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James Talmage
,
J. Mark Melhorn
, and
Mark H. Hyman
in AMA Guides® Newsletter
James B. Talmage
,
Mark H. Hyman
, and
Robert B. Snyder

Abstract

The current pandemic of COVID-19 cases includes cases identified in emergency medical technicians, nurses, physicians, and others with occupational exposure to the SARS-CoV-2 virus. Many of these health care professionals have filed workers' compensation claims that have been accepted. Each accepted claim will eventually need a physician to declare the individual “at maximal medical improvement” or the equivalent phrase in the jurisdiction involved. The next step is for the physician to rate permanent impairment, if present, so the case can be administratively closed. The AMA Guides to the Evaluation of Permanent Impairment (AMA Guides) is used by many jurisdictions, but the AMA Guides does not mention COVID-19 or have guidance on how to assess individuals for impairment after recovery from this illness. This article provides preliminary guidance on rating permanent impairment within the respiratory, cardiac, vascular, neurologic, renal, gastrointestinal, and/or mental systems in COVID-19 survivors. Current references on the manifestations of COVID-19 illness in these body systems are included, which can be used as references to support documented impairment related to this illness.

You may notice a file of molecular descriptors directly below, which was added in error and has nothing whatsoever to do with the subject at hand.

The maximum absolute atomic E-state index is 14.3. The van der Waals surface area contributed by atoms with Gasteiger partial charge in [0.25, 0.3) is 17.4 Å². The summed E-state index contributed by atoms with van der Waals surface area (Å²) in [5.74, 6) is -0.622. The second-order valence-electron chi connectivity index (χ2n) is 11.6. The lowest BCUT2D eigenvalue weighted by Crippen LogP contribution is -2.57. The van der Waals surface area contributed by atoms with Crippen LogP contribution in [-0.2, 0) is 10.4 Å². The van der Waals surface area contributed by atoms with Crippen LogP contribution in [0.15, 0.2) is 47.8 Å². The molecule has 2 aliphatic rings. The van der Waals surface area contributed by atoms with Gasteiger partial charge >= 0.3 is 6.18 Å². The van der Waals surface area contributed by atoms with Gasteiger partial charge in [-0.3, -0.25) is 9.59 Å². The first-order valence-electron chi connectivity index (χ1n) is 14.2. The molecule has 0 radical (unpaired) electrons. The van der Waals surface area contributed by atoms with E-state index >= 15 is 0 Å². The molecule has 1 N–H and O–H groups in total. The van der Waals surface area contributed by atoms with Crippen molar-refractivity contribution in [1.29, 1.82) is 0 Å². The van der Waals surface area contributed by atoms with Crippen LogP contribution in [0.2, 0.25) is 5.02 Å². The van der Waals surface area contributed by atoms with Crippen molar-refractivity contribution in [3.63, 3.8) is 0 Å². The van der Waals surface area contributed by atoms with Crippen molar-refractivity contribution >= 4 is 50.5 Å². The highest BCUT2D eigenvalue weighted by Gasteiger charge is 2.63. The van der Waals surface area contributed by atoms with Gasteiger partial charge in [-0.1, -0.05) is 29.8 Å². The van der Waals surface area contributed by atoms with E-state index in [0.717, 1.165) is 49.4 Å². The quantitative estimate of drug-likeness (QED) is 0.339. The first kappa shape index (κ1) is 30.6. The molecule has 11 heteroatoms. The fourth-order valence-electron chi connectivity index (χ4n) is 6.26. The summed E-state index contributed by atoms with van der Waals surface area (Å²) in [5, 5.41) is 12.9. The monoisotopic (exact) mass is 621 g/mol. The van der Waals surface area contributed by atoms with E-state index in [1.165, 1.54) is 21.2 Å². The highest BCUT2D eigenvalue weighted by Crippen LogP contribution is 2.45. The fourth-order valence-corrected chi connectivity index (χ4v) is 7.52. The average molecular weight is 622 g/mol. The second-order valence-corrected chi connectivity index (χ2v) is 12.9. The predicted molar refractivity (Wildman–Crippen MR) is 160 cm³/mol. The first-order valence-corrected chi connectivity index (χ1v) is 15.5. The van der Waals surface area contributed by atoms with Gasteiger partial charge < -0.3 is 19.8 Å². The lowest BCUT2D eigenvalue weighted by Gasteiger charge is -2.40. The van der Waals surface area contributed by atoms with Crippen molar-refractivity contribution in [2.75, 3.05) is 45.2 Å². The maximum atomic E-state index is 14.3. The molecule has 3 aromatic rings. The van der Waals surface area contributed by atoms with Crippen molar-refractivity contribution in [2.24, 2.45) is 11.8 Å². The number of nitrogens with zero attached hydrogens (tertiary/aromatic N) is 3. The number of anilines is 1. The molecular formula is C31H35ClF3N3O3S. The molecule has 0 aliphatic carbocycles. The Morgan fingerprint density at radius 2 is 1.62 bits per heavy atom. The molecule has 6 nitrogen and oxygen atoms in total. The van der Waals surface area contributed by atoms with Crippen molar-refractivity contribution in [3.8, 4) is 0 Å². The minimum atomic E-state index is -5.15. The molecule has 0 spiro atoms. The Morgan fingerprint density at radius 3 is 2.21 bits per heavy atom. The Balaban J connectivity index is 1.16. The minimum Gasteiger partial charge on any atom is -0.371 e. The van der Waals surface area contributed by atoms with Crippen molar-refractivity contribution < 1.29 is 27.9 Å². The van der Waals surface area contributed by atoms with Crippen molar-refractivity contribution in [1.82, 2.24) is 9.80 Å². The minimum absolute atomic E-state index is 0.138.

in AMA Guides® Newsletter
Les Kertay
,
Marjorie Eskay-Auerbach
,
Mark H. Hyman
,
David Torrey
, and
WC Judge
in AMA Guides® Newsletter
James B. Talmage
,
Mark H. Hyman
,
Christopher R. Brigham
,
Sarah H. Gulick
, and
Leslie Burton

Abstract

Patients with coronavirus disease 2019 (COVID-19) may have persistent symptoms beyond the normally expected illness resolution. This disease was not diagnosed before late 2019, and therefore, we have more limited experience in understanding all of its outcomes. Thus, clinical, functional, and permanent impairment assessment is challenging. Symptoms including fatigue, dyspnea, and cognitive difficulties have been referred to as “post-acute COVID,” “long COVID,” or “long haulers.”

Patients who present for assessment of causation, maximum medical improvement (MMI), and permanent impairment can be challenging. For some examinees, after 6 to 12 months without outgoing improvement and with appropriate investigation, treatment, and rehabilitation, the examinee can be considered at MMI. However, because this disorder is new and appropriate treatment may be unclear, the time to achieve MMI is less certain. Physicians may use approaches in the AMA Guides to the Evaluation of Permanent Impairment (AMA Guides), to help define MMI. As science evolves, so will our understanding of how to evaluate chronic problems associated with COVID-19.

in AMA Guides® Newsletter
J. Mark Melhorn
,
James B. Talmage
,
William E. Ackermann III
,
Mark H. Hyman
, and
Richard T. Katz
in AMA Guides® Newsletter